Henry “Henny” Youngman was a comedian and violinist. At a time when long stories were the norm in comedy, he made one-liners famous. Walter Winchell, a famous columnist, called him the “King of One-Liners” because he never used long jokes to make people laugh. His one-liners were very simple, and he went right to the punch line, which made people laugh so hard they doubled over. He was a hard worker who did more than 200 shows a year in nightclubs in New York, Las Vegas, Los Angeles, Montreal, and Chicago. He also sang at meetings, cruises, banquets, special events, colleges, and other places. The popular entertainer was always looking for work, because he was from a time when it was hard to make a living as a performer. The tall, strong comedian carried around a violin from the 1800s, which he would sometimes play during his shows to add to the effect of his one-line jokes. He and Rocky Graziano had a TV show called “The Henny and Rocky Show,” and he also appeared on “Rowan and Martin’s Laugh-In.” He was known for making his wife, Sadie, the punchline of many of his jokes. His most famous one-liner, “Take my wife, please,” was based on her.
Early years and childhood
Henny Youngman was born in England, but when he was young, his family moved to New York. Yonkel Yungman was his father’s name, but he later changed it to Jacob Youngman. The Jews were his family.
His father liked music and wanted his son to learn to play the violin, so he set up lessons for him.
For two years, he went to Manual Training High School. He was very bad at school and got kicked out of the classroom a lot.
Henny has been telling jokes to his friends and family since he was a child. He would often hear jokes at the movies and tell them to his friends in his own way.
He spent a lot of time at vaudeville theaters instead of studying, and his first time on stage was at a street theater. When his father found out, he kicked him off the stage.
After this happened, his father sent him to Brooklyn Vocational Trade School so he could learn how to print.
Henny Youngman’s Career
He got a job at a print shop, where he started writing and printing joke cards called “comedy cards.” Milton Berle, who also wanted to be a comedian, was impressed by his cards and told him to go for it.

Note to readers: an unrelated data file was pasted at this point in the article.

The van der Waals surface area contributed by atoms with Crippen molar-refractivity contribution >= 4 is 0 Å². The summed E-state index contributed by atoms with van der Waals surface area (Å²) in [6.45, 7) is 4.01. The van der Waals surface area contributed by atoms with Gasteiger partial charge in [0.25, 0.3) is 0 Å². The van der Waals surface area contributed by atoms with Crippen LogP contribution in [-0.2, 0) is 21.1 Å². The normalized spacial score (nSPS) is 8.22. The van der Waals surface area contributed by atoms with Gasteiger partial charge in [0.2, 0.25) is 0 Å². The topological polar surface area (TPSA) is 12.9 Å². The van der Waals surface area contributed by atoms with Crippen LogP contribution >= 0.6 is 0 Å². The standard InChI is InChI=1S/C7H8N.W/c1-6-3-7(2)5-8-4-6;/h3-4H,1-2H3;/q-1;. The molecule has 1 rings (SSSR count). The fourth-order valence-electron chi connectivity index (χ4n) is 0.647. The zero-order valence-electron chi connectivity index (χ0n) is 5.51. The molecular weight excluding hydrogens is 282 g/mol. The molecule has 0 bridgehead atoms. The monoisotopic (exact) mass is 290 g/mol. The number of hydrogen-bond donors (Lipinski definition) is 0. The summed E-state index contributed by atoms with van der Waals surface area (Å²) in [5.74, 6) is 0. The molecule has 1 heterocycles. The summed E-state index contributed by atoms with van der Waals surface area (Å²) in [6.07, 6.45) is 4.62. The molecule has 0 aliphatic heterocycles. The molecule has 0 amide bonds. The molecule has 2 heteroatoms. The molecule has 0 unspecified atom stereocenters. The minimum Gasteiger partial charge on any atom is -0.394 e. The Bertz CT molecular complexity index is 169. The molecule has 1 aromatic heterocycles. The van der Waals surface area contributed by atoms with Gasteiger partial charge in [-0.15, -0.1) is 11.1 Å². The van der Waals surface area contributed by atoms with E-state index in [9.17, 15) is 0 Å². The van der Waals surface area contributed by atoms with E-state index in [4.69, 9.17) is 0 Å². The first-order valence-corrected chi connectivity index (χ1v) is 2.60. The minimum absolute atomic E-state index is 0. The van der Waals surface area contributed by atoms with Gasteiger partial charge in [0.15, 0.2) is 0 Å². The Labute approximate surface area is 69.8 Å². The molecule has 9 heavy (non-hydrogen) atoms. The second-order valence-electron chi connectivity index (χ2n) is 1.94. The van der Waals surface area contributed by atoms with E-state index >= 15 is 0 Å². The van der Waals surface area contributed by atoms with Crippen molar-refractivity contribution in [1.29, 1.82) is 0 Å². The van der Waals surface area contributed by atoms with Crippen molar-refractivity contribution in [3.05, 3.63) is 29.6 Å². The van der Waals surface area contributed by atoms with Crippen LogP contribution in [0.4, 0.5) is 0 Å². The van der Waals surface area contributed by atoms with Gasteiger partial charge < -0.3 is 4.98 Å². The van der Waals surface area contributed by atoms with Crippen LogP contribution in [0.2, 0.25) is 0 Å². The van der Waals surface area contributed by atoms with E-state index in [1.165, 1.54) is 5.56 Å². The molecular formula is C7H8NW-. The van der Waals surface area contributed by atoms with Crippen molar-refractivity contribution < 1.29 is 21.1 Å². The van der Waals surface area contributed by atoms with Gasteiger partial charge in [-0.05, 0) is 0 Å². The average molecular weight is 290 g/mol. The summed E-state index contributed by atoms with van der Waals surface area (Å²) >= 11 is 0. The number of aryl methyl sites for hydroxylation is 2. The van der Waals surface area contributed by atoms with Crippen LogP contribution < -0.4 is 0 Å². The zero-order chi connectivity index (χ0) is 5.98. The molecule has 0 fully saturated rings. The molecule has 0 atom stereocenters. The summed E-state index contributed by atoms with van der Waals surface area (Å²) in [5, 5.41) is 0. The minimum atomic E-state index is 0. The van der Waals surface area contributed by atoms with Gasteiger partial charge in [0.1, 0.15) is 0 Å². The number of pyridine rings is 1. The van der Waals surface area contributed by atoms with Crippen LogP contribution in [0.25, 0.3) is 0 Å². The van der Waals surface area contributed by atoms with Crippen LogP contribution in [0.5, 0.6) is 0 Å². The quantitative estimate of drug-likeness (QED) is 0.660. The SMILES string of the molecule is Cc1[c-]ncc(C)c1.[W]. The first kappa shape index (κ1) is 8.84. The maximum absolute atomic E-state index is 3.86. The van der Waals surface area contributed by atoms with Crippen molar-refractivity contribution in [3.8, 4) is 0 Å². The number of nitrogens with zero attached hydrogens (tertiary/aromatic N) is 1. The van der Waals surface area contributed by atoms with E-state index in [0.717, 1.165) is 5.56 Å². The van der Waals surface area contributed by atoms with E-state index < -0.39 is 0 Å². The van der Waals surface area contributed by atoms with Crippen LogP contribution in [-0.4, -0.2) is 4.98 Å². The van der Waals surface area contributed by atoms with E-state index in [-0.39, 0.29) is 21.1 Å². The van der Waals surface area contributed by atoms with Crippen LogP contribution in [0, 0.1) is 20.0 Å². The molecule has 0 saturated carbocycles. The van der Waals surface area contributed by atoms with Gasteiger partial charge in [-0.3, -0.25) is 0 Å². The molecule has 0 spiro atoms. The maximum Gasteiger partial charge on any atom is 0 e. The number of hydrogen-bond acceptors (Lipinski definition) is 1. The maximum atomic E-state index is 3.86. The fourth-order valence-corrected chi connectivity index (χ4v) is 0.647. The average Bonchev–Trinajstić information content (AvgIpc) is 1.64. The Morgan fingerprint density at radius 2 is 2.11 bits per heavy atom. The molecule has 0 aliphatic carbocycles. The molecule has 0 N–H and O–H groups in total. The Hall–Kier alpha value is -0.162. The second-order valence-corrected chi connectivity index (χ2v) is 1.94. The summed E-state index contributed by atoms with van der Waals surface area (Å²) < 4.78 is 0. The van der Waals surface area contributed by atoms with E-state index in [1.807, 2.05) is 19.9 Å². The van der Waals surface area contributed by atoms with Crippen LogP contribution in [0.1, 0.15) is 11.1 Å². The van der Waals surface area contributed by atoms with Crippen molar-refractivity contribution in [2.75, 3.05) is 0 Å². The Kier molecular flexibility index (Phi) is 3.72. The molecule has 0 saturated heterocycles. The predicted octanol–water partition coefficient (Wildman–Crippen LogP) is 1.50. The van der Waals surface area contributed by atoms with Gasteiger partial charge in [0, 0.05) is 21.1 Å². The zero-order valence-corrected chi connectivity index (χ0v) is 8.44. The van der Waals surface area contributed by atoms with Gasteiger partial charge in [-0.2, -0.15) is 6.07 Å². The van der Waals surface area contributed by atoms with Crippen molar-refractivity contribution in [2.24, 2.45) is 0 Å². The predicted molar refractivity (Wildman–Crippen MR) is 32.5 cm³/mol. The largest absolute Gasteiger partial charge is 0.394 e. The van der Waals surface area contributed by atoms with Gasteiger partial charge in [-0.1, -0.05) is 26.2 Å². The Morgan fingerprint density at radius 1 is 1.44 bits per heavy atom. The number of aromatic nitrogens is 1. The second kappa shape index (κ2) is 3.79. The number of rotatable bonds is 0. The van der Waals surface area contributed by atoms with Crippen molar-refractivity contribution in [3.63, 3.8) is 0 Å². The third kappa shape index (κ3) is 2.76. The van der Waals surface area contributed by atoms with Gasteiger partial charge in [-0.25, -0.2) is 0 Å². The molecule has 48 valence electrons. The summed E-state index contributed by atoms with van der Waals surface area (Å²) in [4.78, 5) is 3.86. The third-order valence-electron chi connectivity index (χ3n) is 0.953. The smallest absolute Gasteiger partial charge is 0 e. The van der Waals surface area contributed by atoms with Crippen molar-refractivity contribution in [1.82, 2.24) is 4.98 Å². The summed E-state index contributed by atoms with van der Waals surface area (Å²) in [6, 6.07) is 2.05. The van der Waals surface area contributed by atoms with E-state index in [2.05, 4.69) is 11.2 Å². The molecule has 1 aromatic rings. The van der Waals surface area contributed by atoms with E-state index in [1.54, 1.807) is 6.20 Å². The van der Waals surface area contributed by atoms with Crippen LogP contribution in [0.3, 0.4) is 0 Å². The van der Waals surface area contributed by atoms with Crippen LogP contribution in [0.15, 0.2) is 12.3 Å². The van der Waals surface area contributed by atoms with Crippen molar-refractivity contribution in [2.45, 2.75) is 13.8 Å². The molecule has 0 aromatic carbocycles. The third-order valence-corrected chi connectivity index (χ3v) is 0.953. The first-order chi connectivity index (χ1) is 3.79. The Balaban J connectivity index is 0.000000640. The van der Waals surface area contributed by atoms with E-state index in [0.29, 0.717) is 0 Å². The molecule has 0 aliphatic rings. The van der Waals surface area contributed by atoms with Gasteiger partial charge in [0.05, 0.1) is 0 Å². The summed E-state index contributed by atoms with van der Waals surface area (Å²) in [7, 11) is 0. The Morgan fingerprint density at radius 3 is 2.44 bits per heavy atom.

He started out in the entertainment business as a musician in an orchestra. He then put together a small group called the Swanee Syncopaters. He started mixing comedy and music by telling jokes to the audience in between songs.
When the regular comedy team at the Nut Club in New Jersey didn’t show up for a show and the manager was desperate to find a replacement, he got his big break. That night, Henny was a big hit.
He made up his own style of comedy, which was friendly and not offensive. He told one-line jokes in between pieces of violin music, and this won him fans for many years.
In 1937, the Kate Smith show gave him his first chance to perform on the radio. He was supposed to be on for six minutes, but he was so funny that his time was extended to ten. After this, he was a regular on the show.
In 1944, he made his first movie, “A Wave and a WAC and a Marine.” He didn’t have much success in Hollywood, so he went back to nightclubs.
He was well-known as a stand-up comedian, and his radio shows made him even better known. He loved making money and was always looking for work.
He would go to different cities in the U.S. and Canada, sometimes traveling more than 500,000 miles and putting on more than 200 shows a year.
He was one of the hosts of “The Henny and Rocky Show,” a TV show that first aired in 1955.
In 1959, he recorded a live album at the Celebrity Club in St. Louis with producer Danny Shapiro for the National Recording Corporation.
The New York Telephone Company began its Dial-a-Joke service in 1974. In less than a month, more than three million people called to hear 30 seconds of his jokes.
Youngman made a lot of TV appearances. He was on “Rowan and Martin’s Laugh-In” for a long time. He also had small roles in several movies, called “cameos.”
He spent all of his time on his work and never stopped. He was still performing up until the day he died, and even on his deathbed, he was still funny.
Works of note
He was a comedian whose non-offensive, funny one-liners interrupted by violin music became his trademark and made him famous. “Take my wife, please!” was his most famous one-liner, which became a classic.
Personal History and Legacies
In 1928, he married Sadie Cohen, and the two of them had two children. The marriage was full of love and lasted until Sadie died in 1987.
In 1998, when he was 91, he died of pneumonia.
Estimated Net worth
Henny is one of the most popular and wealthiest comedians. Based on what we know and what Wikipedia, Forbes, and Business Insider say, Henny Youngman is worth about $15 million.
Over the course of more than seven decades, he had a long and successful career.
He wrote a book about himself called “Take My Life, Please!”